A variety of students are lumped together under the “Latino” label at Bishop Amat, he said, from those who speak Spanish at home to second- and third-generation immigrants who are learning Spanish as a second language and those who have one Hispanic parent and one non-Hispanic parent.
“We emphasize inclusiveness and respect for other people,” Msgr. Carroll said. “I thank the Lord that we achieve a high level of success in this. There are kids of all races on the football team, and they are like brothers. They are united.”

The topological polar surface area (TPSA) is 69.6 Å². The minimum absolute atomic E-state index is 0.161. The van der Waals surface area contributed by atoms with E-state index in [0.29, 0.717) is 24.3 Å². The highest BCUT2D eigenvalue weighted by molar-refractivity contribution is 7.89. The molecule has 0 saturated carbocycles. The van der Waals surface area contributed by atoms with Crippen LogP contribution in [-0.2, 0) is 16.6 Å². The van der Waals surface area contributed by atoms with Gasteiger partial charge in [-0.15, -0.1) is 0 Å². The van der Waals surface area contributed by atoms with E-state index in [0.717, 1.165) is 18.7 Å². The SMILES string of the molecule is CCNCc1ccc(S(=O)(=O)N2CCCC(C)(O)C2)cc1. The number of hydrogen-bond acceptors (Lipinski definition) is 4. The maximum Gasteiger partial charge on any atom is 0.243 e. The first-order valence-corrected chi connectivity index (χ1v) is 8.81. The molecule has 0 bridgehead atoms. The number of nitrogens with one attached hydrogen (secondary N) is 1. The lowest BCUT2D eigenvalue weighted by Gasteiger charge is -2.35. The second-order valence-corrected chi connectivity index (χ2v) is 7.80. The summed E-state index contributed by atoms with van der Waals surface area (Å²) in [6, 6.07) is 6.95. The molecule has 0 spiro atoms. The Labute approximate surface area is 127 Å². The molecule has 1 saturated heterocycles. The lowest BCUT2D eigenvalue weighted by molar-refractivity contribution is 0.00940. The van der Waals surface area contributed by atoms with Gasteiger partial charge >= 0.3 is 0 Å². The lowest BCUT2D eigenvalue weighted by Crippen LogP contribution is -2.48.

Infographic sources: “United States Catholic Elementary and Secondary Schools 2017-2018,” National Catholic Educational Association; “A Look at Teacher Pay Across the United States in 2017” and Occupational Outlook Handbook, U.S. Bureau of Labor Statistics; “The Annual Financial Report: Catholic Elementary and Secondary Schools in the United States: 2016-2017,” prepared for the N.C.E.A. by the Center for Applied Research in the Apostolate. Salaries for public school systems do not include special education teachers, who have higher salaries. Salaries for public elementary schools are for grades K-6; salaries for Catholic elementary schools are for grades K-8. Hispanics can be members of any race and are counted separately from racial groups.